Third, it transcends the idea of binary opposition. The Western way of thinking tends to assume “stand on our side, or you’ll be against us”. Such a concept of binary opposition is embodied in the design of checks and balances, especially those between the two-chamber parliaments that mirror the nobles-commons split. The CPPCC and NPC in China are not the upper and lower houses. Both are under the leadership of the Communist Party, honor the promise that all powers belong to the people, reflecting the traditional Chinese philosophy of unity of opposites, and the pursuit of harmony.
Fourth, it transcends the least bad, and pursues the best. Winston Churchill once asserted democracy is the least bad political system, which reflected both Western political self-confidence and helplessness. Austrian political economist Joseph Schumpeter believed democracy entails several conditions to succeed: First is people’s qualifications, i.e. those who lead and manage the partisan machinery should be sufficiently competent. Second is democratic restraint. Today, few countries qualify. Democracy has become a catalyst for the West to export political shock therapy and create political chaos. With political arrangements with Chinese characteristics that incorporate traditional Chinese culture and are constantly refined in political practice, China’s “two sessions” model has surpassed the Western pursuit of the least bad in such aspects as people’s qualifications and democratic restraint. This is because one can approach the best only when he or she is after the best.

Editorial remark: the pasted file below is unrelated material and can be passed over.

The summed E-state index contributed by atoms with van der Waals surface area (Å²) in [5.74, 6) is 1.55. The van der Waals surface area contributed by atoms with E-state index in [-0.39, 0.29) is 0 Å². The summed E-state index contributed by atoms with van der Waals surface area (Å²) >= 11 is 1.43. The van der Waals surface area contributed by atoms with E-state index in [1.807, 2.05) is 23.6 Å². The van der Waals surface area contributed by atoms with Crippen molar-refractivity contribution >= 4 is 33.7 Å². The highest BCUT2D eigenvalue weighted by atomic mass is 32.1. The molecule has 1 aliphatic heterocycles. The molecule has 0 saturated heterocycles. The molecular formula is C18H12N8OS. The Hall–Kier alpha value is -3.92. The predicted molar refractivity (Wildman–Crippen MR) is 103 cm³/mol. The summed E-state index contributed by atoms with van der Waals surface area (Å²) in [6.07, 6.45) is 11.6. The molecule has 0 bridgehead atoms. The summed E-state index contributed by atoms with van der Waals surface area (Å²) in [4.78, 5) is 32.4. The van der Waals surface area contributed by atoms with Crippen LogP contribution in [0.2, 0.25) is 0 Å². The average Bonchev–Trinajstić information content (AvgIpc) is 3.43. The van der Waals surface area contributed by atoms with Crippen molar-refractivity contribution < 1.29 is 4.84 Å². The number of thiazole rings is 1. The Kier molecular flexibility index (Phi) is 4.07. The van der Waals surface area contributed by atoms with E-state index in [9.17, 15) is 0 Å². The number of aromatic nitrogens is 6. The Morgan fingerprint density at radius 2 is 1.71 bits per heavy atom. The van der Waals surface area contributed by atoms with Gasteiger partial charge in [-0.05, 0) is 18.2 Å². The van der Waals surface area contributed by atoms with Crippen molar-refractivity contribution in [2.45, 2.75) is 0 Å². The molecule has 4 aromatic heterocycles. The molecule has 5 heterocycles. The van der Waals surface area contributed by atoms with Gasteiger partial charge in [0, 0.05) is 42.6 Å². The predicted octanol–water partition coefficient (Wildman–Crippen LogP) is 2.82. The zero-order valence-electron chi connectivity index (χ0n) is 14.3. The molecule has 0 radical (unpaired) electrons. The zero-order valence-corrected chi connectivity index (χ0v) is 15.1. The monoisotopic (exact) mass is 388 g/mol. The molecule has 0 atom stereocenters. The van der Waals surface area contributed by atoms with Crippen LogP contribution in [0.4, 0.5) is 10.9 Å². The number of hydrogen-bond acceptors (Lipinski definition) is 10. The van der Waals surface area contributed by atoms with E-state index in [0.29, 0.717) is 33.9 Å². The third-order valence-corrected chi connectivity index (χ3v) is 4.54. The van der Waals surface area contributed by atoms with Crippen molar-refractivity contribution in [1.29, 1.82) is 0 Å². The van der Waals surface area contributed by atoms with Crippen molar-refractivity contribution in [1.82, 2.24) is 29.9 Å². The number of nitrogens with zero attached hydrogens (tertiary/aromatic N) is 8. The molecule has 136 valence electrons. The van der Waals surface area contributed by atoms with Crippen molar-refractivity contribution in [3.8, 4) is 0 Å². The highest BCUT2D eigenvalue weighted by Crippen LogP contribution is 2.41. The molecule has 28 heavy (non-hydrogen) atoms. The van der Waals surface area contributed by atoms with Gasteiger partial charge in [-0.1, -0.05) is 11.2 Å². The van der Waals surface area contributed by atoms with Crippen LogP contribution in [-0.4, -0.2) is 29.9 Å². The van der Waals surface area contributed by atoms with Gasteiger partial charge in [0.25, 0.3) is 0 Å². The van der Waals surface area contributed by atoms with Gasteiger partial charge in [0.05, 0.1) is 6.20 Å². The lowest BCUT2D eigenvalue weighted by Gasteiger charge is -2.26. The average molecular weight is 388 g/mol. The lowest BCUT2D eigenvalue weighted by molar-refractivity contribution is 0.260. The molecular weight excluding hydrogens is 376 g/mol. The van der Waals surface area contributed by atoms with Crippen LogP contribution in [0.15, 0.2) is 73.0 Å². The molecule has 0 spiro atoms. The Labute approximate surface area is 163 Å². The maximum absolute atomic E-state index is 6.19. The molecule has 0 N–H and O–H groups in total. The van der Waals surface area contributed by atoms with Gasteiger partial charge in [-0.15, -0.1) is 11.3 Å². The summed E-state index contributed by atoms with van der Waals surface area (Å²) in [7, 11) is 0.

Such transcendence resulted from the fact that China’s modernization has assimilated the achievements of all advanced human civilizations, including those of Western politics. The West’s problem does not lie in political systems themselves, but in its inability to adapt to changing conditions. China’s “two sessions” model is not without problems. China has many serious problems. But one can’t negate its system through negating its problems.
The advantages of the Chinese political system lie in the fact that it takes into consideration both democracy and centralization, efficiency and fairness, outcome and procedure. The “two sessions” embody both people’s status as master of the state and equal participation of all parties and social organizations as well as the Communist Party’s centralized leadership. In a short period of 10 days, they pass resolutions and discuss state affairs in a highly efficient manner, while fairly coordinating interests of all aspects and stratums. They highlight the future implementation of policy proposals while observing democratic and legal procedures, avoiding Western parliaments’ low efficiency and the problem of winner-takes-all, hence the political in-fighting under Western multi-party regime.